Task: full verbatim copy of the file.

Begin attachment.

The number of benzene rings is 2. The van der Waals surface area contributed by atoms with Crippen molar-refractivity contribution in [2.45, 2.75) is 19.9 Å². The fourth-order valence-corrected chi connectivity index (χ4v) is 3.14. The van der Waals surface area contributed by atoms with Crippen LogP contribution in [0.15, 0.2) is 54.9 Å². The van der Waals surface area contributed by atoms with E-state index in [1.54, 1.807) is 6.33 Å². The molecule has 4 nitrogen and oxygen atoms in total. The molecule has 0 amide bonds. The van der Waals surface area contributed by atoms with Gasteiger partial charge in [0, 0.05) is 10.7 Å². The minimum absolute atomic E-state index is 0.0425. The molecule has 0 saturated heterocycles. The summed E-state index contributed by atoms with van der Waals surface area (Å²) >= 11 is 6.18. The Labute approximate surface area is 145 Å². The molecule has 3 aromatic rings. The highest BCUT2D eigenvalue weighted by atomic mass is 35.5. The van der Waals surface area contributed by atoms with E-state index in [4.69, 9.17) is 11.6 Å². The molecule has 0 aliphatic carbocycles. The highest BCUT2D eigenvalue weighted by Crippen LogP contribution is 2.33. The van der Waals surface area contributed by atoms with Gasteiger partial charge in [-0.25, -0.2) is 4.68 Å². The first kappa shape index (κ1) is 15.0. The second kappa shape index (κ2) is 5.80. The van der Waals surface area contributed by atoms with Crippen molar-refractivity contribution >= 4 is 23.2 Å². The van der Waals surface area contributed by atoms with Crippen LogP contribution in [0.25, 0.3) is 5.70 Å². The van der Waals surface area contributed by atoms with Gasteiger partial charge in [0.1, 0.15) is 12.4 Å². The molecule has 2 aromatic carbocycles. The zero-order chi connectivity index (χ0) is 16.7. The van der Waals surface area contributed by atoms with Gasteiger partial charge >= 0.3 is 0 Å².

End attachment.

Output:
The number of benzene rings is 2. The van der Waals surface area contributed by atoms with Crippen molar-refractivity contribution in [2.45, 2.75) is 19.9 Å². The fourth-order valence-corrected chi connectivity index (χ4v) is 3.14. The van der Waals surface area contributed by atoms with Crippen LogP contribution in [0.15, 0.2) is 54.9 Å². The van der Waals surface area contributed by atoms with E-state index in [1.54, 1.807) is 6.33 Å². The molecule has 4 nitrogen and oxygen atoms in total. The molecule has 0 amide bonds. The van der Waals surface area contributed by atoms with Gasteiger partial charge in [0, 0.05) is 10.7 Å². The minimum absolute atomic E-state index is 0.0425. The molecule has 0 saturated heterocycles. The summed E-state index contributed by atoms with van der Waals surface area (Å²) >= 11 is 6.18. The Labute approximate surface area is 145 Å². The molecule has 3 aromatic rings. The highest BCUT2D eigenvalue weighted by atomic mass is 35.5. The van der Waals surface area contributed by atoms with E-state index in [4.69, 9.17) is 11.6 Å². The molecule has 0 aliphatic carbocycles. The highest BCUT2D eigenvalue weighted by Crippen LogP contribution is 2.33. The van der Waals surface area contributed by atoms with Gasteiger partial charge in [-0.25, -0.2) is 4.68 Å². The first kappa shape index (κ1) is 15.0. The second kappa shape index (κ2) is 5.80. The van der Waals surface area contributed by atoms with Crippen molar-refractivity contribution >= 4 is 23.2 Å². The van der Waals surface area contributed by atoms with Crippen LogP contribution in [0.25, 0.3) is 5.70 Å². The van der Waals surface area contributed by atoms with Gasteiger partial charge in [0.1, 0.15) is 12.4 Å². The molecule has 2 aromatic carbocycles. The zero-order chi connectivity index (χ0) is 16.7. The van der Waals surface area contributed by atoms with Gasteiger partial charge >= 0.3 is 0 Å².